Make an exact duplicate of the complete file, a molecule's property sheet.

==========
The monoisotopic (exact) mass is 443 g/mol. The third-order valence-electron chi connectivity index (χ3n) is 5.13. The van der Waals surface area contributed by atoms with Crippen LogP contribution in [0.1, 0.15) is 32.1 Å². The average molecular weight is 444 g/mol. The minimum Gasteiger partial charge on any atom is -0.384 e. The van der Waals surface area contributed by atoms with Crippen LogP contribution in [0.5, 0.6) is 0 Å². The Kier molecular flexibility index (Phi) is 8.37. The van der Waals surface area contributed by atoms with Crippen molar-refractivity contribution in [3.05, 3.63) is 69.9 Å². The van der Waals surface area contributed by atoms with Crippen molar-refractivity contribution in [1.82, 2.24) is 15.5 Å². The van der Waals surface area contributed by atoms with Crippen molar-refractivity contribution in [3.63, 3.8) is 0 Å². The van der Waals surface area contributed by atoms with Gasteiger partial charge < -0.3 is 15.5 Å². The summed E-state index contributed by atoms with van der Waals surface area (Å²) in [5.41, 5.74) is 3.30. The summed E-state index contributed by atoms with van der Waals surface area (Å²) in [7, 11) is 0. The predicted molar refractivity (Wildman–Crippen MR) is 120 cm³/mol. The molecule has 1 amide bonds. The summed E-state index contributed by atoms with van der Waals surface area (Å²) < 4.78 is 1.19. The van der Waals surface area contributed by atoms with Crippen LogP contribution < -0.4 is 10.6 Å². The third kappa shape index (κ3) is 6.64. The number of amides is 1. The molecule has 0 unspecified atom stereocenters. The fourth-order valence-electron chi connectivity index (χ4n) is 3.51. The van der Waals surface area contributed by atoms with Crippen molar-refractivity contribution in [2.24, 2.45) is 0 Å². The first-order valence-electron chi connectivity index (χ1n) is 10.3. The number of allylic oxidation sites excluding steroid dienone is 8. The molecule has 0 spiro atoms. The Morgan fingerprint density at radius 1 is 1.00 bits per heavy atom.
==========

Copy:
The monoisotopic (exact) mass is 443 g/mol. The third-order valence-electron chi connectivity index (χ3n) is 5.13. The van der Waals surface area contributed by atoms with Crippen LogP contribution in [0.1, 0.15) is 32.1 Å². The average molecular weight is 444 g/mol. The minimum Gasteiger partial charge on any atom is -0.384 e. The van der Waals surface area contributed by atoms with Crippen LogP contribution in [0.5, 0.6) is 0 Å². The Kier molecular flexibility index (Phi) is 8.37. The van der Waals surface area contributed by atoms with Crippen molar-refractivity contribution in [3.05, 3.63) is 69.9 Å². The van der Waals surface area contributed by atoms with Crippen molar-refractivity contribution in [1.82, 2.24) is 15.5 Å². The van der Waals surface area contributed by atoms with Crippen molar-refractivity contribution in [3.63, 3.8) is 0 Å². The van der Waals surface area contributed by atoms with Gasteiger partial charge < -0.3 is 15.5 Å². The summed E-state index contributed by atoms with van der Waals surface area (Å²) in [5.41, 5.74) is 3.30. The summed E-state index contributed by atoms with van der Waals surface area (Å²) in [7, 11) is 0. The predicted molar refractivity (Wildman–Crippen MR) is 120 cm³/mol. The molecule has 1 amide bonds. The summed E-state index contributed by atoms with van der Waals surface area (Å²) < 4.78 is 1.19. The van der Waals surface area contributed by atoms with Crippen LogP contribution < -0.4 is 10.6 Å². The third kappa shape index (κ3) is 6.64. The number of amides is 1. The molecule has 0 unspecified atom stereocenters. The fourth-order valence-electron chi connectivity index (χ4n) is 3.51. The van der Waals surface area contributed by atoms with Crippen molar-refractivity contribution in [2.24, 2.45) is 0 Å². The first-order valence-electron chi connectivity index (χ1n) is 10.3. The number of allylic oxidation sites excluding steroid dienone is 8. The molecule has 0 spiro atoms. The Morgan fingerprint density at radius 1 is 1.00 bits per heavy atom.